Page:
Music from the heart


Most of the time, the best thing anyone can do to help somebody else is simply to encourage them. You never know how far it could go.

That very thought occurred to Glenn Durham a few months ago while he was walking through The Laurels. As a member of the personal care home’s board of directors, it’s been his habit to visit with people there.

During one of those times, something perked up his ears. He heard people singing. So as he walked down the hallway and got closer, he saw who it was — a few residents enjoying their time together singing.

They had made a habit of joining each other in some familiar old hymns, maybe a few Christmas carols during the season and quite often a little karaoke during their scheduled group activity sessions.

According to Freda Green, who manages the facility’s activity program, residents have been singing as a regular activity for quite some time but nobody ever made much more out of it than that.

Durham jumped in with an idea. Being a veteran of Baptist church singing, he decided to join them and then, like a shepherd who organizes and nurtures a flock, he began to recall some more hymns with them, directing practice, adding more voices — quickly building a choir — albeit one without any music except the songs everyone could glean from their own memories.

“I thought they sounded really good and they are having so much fun, I just want to encourage them as much as I can,” Durham said. “You can’t deliver good news often enough.”

Music has been called “the soul’s own language.” It has proven to be an effective method for recovering from brain injury, to lessen the effects of dementia, reduce pain, improve speech and sleep patterns in children, increase motor function in people with Parkinson’s disease and even reduce the occurrence of asthma episodes.

While research scientists, psychologists and medical practitioners all recognize that people greatly benefit from music, they don’t really understand exactly how or why.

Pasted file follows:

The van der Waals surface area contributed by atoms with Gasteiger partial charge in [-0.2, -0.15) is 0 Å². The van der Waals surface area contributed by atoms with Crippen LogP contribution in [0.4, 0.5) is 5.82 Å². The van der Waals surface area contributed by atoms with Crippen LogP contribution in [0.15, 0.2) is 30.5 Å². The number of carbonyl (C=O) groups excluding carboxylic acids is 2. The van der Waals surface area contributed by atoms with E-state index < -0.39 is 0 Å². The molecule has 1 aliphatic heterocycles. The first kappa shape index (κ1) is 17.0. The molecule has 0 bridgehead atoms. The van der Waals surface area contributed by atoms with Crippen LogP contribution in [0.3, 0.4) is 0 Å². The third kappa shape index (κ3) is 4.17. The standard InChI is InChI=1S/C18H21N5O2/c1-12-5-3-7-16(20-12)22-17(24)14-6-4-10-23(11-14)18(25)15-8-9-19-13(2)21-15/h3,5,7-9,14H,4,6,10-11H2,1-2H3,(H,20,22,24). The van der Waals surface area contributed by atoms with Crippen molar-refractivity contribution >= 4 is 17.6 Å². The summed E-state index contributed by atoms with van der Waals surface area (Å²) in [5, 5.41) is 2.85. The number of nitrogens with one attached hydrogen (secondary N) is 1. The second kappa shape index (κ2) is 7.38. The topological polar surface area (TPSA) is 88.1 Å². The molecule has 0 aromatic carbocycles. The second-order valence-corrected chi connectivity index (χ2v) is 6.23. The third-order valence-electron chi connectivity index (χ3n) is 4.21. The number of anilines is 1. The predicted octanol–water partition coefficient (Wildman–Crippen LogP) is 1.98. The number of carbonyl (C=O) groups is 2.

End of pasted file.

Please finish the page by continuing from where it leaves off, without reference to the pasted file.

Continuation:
They do, however, see the results. Like these:

• Singing builds relationships and community in the sense that it brings people together, body and mind, to make music in common purpose;

• Physically it’s good exercise for the diaphragm muscle and developing more breath control; and

• Psychologically, it attracts attention that is both wanted and needed.

According to the American Psychological Association, when people are singing, they focus on what they are doing and being fully present in the moment. Because it’s nearly impossible to think about other things while singing, in that sense, it’s is a great relief for people and a welcome distraction from their daily burdens.

One of the choir’s members, Dawn Barger, agrees.

“It’s just relaxing,” she said. “Music makes us feel good. When we sing, people here will stop and sing along with us while they’re walking by.”

A fellow choir member, Willa Short, said she most appreciates the time she can spend together with the group and agreed that singing improves everyone’s mood.

“The songs are very uplifting,” she said. “Whether I am having a bad day or there is some problem, at the end of the day we all just feel better.”

Right now the group of 12 to 15 residents gets together twice per week during their activity sessions. A few employees join them when they are available.

They also look forward to those special times each month when Mr. Durham comes by to encourage them to try something more, or just new and maybe even different. For example, in late February they opened a meeting of The Laurels board of directors with a few songs.

“Mr. Durham has just been very encouraging to everybody,” Green said. “He’s a God-send. We love him.”

No one doubts that music moves people’s feelings, whether it’s the music itself, a recalled memory associated with music, or just some idea in the lyrics. Together they elaborate on the meaning and symbolism, touching hearts in the process.

And that’s how Durham said he most benefits and why he wants to encourage more people to join in.

“They tell me all the time how glad they are to be together and much they are enjoying themselves,” he said. “We have one who just laughs all the time while we’re singing together because she’s just so happy. It doesn’t get any better than that.”

Photo by Mark Bell Members of The Laurels Choir are pictured, from left, front row: Paula Bowyer, Stella Gregory, Willa Short, Margot Tomchin, Rose Mary Jones and Activities Director Freda Green; back row: Tony Barton, Jamie Walters and John Lewis.
http://harlandaily.com/wp-content/uploads/2016/04/web1_Singing.jpgPhoto by Mark Bell Members of The Laurels Choir are pictured, from left, front row: Paula Bowyer, Stella Gregory, Willa Short, Margot Tomchin, Rose Mary Jones and Activities Director Freda Green; back row: Tony Barton, Jamie Walters and John Lewis.
The Laurels residents form choir

By Mark Bell

For the Enterprise

 

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